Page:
Buying Your First Country Property – Part Two


| 5/29/2019 5:36:00 PM


ReneeIn this part I want to talk about how to evaluate your property once you find it. Here’s where my real estate and personal experience comes into play: there are no 100% perfect properties. Let’s say that again for emphasis: there are no 100% perfect properties. If you have your list of must-have, do-or-die then you are in a better position to know what imperfections you can tolerate.

No matter what you want to do the kind of soil the property has and how much water it has is extremely important. Please don’t pick a property because it has a nice view unless all you want to do is sit and look at it.

Let’s say you want to raise goats or sheep. Perfect, fertile soil is not necessary. Most breeds of goats and sheep can subsist on forage grown on poor soil with a little supplementation. However, if you want to grow vegetables you absolutely must have good soil. Unfortunately, when you look at property it’s not always obvious what kind of soil it has. It could be a thin layer of topsoil with hard pan clay underneath or—god forbid—granite rock or even lava! When I look at property where the goal is to grow food I bring a shovel with me. I find the potential garden area and see if I can dig holes. If I can dig holes, then, yay! If I can’t then I have to find out why. However, digging a hole is just the start. That just shows you that the land is friable enough to get a spade into. What is the condition and quality of the soil? The area County Extension can give you more information about this and it’s wise to investigate.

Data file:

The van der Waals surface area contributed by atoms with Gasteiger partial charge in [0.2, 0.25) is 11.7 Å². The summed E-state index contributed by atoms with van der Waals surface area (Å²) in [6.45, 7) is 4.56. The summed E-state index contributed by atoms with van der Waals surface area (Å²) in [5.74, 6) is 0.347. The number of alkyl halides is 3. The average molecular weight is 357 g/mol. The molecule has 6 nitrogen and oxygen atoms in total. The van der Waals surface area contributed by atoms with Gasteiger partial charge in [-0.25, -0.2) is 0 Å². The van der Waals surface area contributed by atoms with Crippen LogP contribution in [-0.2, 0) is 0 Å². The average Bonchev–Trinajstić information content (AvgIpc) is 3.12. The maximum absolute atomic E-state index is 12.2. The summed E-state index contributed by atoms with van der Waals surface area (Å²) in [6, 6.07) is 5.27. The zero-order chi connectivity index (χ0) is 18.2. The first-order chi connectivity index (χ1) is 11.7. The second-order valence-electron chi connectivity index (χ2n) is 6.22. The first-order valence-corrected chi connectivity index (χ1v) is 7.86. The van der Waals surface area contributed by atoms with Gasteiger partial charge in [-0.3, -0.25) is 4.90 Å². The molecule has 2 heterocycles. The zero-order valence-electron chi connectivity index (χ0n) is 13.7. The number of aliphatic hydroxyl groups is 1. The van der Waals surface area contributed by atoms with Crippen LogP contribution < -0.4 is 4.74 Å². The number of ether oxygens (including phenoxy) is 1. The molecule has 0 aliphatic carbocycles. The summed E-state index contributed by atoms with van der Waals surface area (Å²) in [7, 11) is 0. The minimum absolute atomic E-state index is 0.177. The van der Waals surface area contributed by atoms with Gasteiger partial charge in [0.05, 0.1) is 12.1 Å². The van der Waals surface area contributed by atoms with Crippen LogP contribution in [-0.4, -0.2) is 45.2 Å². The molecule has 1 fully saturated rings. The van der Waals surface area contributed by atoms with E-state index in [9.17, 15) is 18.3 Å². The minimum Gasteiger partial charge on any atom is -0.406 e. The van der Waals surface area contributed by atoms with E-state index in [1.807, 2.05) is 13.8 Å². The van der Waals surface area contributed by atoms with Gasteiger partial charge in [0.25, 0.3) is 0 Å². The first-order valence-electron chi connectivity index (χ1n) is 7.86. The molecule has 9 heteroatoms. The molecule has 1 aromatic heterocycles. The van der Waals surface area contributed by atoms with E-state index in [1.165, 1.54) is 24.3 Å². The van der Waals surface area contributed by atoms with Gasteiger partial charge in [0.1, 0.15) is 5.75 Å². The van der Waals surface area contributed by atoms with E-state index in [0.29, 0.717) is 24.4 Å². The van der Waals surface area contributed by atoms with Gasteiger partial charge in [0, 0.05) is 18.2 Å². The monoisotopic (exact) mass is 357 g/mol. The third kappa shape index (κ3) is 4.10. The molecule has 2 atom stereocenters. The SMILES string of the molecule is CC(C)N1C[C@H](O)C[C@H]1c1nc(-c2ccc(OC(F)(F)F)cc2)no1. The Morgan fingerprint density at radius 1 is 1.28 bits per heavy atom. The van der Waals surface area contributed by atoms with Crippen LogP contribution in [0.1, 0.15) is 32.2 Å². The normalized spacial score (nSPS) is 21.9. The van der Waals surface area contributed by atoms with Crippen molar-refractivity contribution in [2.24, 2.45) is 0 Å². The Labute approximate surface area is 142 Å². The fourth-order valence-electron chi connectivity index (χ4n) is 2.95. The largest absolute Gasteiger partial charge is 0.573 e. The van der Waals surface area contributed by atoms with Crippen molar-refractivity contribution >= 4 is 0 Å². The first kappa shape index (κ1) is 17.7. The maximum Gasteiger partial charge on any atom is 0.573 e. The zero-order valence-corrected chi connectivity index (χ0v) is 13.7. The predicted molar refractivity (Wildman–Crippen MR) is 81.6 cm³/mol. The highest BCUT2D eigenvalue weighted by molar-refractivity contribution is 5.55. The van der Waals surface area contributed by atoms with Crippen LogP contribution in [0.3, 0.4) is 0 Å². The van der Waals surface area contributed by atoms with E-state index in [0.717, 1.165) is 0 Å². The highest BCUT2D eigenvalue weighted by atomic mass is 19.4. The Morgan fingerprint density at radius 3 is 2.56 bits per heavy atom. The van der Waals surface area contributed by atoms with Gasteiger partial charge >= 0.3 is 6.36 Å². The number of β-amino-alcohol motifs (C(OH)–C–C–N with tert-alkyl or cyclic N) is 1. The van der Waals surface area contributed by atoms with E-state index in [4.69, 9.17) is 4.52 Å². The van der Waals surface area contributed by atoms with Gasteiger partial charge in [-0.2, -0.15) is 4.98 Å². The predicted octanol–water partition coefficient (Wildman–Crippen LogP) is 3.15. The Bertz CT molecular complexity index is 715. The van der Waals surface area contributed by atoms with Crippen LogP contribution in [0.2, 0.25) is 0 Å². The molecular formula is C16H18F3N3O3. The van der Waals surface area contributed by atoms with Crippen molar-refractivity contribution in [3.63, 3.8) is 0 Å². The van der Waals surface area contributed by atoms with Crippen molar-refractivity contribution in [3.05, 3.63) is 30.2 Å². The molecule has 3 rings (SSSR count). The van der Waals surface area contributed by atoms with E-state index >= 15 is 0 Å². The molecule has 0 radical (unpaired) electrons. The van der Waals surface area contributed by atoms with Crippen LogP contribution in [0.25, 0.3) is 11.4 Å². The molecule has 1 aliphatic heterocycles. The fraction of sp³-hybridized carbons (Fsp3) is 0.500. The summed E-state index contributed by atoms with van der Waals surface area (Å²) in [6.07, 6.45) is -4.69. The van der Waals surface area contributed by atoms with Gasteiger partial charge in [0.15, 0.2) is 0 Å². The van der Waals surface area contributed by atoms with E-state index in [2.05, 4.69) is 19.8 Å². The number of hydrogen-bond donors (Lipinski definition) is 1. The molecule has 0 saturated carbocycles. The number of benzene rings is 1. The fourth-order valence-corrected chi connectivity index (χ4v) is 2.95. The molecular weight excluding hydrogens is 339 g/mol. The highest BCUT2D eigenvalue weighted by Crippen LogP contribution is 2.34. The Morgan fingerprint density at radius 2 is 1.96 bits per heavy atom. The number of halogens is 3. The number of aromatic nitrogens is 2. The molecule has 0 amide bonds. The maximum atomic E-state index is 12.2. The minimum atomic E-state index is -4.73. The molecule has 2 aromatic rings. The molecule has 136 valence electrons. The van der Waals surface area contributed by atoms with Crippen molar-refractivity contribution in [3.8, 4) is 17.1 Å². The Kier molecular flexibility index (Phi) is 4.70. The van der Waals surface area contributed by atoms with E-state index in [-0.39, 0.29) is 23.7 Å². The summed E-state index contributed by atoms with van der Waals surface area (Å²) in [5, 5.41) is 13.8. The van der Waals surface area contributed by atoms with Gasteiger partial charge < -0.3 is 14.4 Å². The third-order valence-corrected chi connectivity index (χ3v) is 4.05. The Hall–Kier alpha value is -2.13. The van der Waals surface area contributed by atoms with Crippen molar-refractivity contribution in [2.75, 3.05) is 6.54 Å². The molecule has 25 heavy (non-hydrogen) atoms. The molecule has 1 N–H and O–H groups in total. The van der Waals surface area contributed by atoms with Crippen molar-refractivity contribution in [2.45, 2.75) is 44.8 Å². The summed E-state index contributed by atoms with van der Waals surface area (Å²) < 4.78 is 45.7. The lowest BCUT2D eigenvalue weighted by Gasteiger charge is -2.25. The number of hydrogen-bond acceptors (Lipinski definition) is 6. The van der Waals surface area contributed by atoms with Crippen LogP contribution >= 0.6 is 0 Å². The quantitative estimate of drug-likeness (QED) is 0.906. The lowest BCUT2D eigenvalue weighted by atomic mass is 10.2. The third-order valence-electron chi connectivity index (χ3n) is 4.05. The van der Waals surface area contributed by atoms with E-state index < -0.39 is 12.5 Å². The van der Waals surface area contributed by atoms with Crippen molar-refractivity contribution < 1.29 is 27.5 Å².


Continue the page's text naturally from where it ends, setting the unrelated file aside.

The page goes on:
veg garden

When we lived at The Ranch in Northern California I could not think of a worse soil for growing vegetables. I tried to improve the soil with loads of compost but ultimately I gave up because it also turned out that the soil—and the water—was highly alkaline. My tomatoes developed blossom end rot because they couldn’t get the calcium they needed. I had to buy a few yards of topsoil so I could grow what I wanted and had to supplement to offset the alkalinity. It was an expense I did not have money for.  If I had looked into this before we would have a saved ourselves a lot of grief. Take a sample and have the soil tested for the mineral and acid/alkaline condition. You can do a quick sedimentation test for basic information on clay, silt and sand components.



Is the land in a flood plain? Before you make an offer go to the FEMA Flood Plain website and see for yourself. If you’re looking at the property in the dry time of year the conditions during the wet time of year may not be apparent. Ask the neighbors what the conditions are year-round. People who have lived in the area will know what the history is.



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